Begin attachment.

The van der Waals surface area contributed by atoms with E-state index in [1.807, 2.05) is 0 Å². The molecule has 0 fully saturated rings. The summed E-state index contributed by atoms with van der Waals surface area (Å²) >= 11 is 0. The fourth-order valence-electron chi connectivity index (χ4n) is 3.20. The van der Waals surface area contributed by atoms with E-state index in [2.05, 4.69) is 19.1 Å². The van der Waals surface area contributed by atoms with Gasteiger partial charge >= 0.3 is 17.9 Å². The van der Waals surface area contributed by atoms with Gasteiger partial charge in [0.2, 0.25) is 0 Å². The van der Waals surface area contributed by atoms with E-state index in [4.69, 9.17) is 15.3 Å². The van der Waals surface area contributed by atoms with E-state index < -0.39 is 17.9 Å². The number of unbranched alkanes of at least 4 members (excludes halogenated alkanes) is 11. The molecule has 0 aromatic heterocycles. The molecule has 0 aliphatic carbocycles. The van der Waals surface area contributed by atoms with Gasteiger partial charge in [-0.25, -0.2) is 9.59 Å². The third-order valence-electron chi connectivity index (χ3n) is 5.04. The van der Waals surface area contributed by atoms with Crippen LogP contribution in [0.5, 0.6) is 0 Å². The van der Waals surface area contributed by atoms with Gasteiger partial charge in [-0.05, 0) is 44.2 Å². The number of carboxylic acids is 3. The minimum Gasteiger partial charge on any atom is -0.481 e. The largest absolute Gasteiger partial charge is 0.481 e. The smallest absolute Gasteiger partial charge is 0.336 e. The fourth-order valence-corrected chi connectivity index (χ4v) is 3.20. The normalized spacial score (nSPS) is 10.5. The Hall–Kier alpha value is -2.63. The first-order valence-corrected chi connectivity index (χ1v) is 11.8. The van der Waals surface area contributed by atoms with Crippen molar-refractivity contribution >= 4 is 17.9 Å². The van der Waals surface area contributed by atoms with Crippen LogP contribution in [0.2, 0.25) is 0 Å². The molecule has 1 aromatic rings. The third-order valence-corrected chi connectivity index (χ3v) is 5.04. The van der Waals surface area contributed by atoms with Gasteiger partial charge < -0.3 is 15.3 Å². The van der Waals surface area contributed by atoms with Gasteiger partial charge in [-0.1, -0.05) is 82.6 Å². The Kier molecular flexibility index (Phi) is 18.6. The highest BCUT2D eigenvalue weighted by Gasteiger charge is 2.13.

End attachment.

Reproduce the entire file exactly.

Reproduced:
The van der Waals surface area contributed by atoms with E-state index in [1.807, 2.05) is 0 Å². The molecule has 0 fully saturated rings. The summed E-state index contributed by atoms with van der Waals surface area (Å²) >= 11 is 0. The fourth-order valence-electron chi connectivity index (χ4n) is 3.20. The van der Waals surface area contributed by atoms with E-state index in [2.05, 4.69) is 19.1 Å². The van der Waals surface area contributed by atoms with Gasteiger partial charge >= 0.3 is 17.9 Å². The van der Waals surface area contributed by atoms with Gasteiger partial charge in [0.2, 0.25) is 0 Å². The van der Waals surface area contributed by atoms with E-state index in [4.69, 9.17) is 15.3 Å². The van der Waals surface area contributed by atoms with E-state index < -0.39 is 17.9 Å². The number of unbranched alkanes of at least 4 members (excludes halogenated alkanes) is 11. The molecule has 0 aromatic heterocycles. The molecule has 0 aliphatic carbocycles. The van der Waals surface area contributed by atoms with Gasteiger partial charge in [-0.25, -0.2) is 9.59 Å². The third-order valence-electron chi connectivity index (χ3n) is 5.04. The van der Waals surface area contributed by atoms with Crippen LogP contribution in [0.5, 0.6) is 0 Å². The van der Waals surface area contributed by atoms with Gasteiger partial charge in [-0.05, 0) is 44.2 Å². The number of carboxylic acids is 3. The minimum Gasteiger partial charge on any atom is -0.481 e. The largest absolute Gasteiger partial charge is 0.481 e. The smallest absolute Gasteiger partial charge is 0.336 e. The fourth-order valence-corrected chi connectivity index (χ4v) is 3.20. The normalized spacial score (nSPS) is 10.5. The Hall–Kier alpha value is -2.63. The first-order valence-corrected chi connectivity index (χ1v) is 11.8. The van der Waals surface area contributed by atoms with Crippen molar-refractivity contribution >= 4 is 17.9 Å². The van der Waals surface area contributed by atoms with Crippen LogP contribution in [0.2, 0.25) is 0 Å². The molecule has 1 aromatic rings. The third-order valence-corrected chi connectivity index (χ3v) is 5.04. The van der Waals surface area contributed by atoms with Gasteiger partial charge < -0.3 is 15.3 Å². The van der Waals surface area contributed by atoms with Gasteiger partial charge in [-0.1, -0.05) is 82.6 Å². The Kier molecular flexibility index (Phi) is 18.6. The highest BCUT2D eigenvalue weighted by Gasteiger charge is 2.13.